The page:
Here is a question for my IT/Sysadmin readers out there. When you get a user who has an apostrophe, or an unusual character in their last name, how do you go about setting up his or her email address? Do you:
- Drop the apostrophe and special characters and/or replace them with the closest ASCII equivalent to keep it easy
- Keep the special characters and force everyone in the world to struggle as they try to email that user
Apparently IT people at a certain bank that I will not name (but let me just say it’s initials are HSBC) think that option #2 is a good idea. Why? Let’s think about a hypothetical scenario in which, for example and apostrophe in the email could be a problem. Again, this is just a make believe situation that has never actually happened yesterday at my company.
So, hypothetically speaking a made up user JC calls me up yesterday and tells me that she can’t send email to one Frogurt D’mangello who works at the said bank. Why can’t she do it? Because Mr. Frogurt’s email looks like this:
On the surface this is ok – after all apostrophes are allowed to be part of the email address according to the RFC, right? I know this, you know this but apparently whoever hacked together SquirrelMail didn’t. So when you try to send an email to Mr. Frogurt via this popular and widely used webmail application his address becomes:
Yes, someone is running mysql_escape_string method on all input fields, even those which legally are allowed to contain MySQL unfriendly characters. I should be mad at SquirrelMail but you know what – they are doing the right thing. I sanitize all my input fields too when I work on a web application. Better be safe than sorry. Naturally, they could use strip_slashes just before actually sending the email but what are you going to do. It’s a bug (which might have been already patched in then newest release), but I can’t fix it because I do not maintain the SquirelMails server. :(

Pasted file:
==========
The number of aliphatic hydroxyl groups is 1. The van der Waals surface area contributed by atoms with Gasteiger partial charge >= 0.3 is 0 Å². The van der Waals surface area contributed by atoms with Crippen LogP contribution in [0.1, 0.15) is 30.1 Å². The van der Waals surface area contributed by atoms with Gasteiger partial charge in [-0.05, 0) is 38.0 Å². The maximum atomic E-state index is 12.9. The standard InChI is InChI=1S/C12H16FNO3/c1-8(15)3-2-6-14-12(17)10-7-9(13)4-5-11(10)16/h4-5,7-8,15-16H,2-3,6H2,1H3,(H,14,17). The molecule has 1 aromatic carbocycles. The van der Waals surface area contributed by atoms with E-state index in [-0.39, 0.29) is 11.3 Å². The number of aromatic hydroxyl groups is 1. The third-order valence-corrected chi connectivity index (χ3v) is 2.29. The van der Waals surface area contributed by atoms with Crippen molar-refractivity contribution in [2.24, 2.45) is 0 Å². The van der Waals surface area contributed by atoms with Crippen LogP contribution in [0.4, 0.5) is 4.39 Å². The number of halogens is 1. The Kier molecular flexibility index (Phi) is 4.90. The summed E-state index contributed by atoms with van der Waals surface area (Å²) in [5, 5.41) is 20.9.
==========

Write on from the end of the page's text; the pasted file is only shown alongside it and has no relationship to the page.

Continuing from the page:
But the situation is now a conundrum because JC is behind some draconian firewall which blocks all outgoing ports save for port 80 meaning she can’t use Outlook to send emails. She also can’t use SquirrelMail due to this peculiar bug. So how do they communicate?
This could have been easily avoided if certain IT department simply had a policy which said “only dots and alphanumeric ASCII characters in usernames”. And not just because certain email packages may not support all the different addressing formats as specified in the RFC. It’s also because everyone thinks they know how to validate emails but they don’t. Half the validation scripts out there is just plain wrong. You actually need a 6.4K regular expression to cover all the different addressing schemes covered by the RFC. So if Mr. Frogurt wants to subscribe to some mailing list, or sign into some popular web application he might at one point be told his email is not valid. Remove the apostrophe, and even the most broken email validator will let it through.
Not to mention the hassle of emphasizing the apostrophe every time he tries to dictate his email address to someone over the phone. So really, other than blindly following the RFC, what other benefits are there of putting that non alphanumeric character in his email? Would Mr. Frogurt really mind if his email started with frogurt.dmangello? Would it really make his life a living hell, or would it actually spare him some potential hassles, misunderstandings and unnecessary tech support calls?
I too have a non-standar letter in my name. If I wanted, I could set up my email as: Łukasz@example.com. It would be legal under RFC but I would probably spend the rest of my days explaining to people what that “weird L” is and how to get it in Outlook. Oh, and no iPhone user would probably ever email me because these poor schmucks can’t copy and paste yet. ;P
I say stick to alphanumeric ASCII and dots. Anything more is just asking for trouble.
[tags]email, apostrophe in email, rfc, rant[/tags]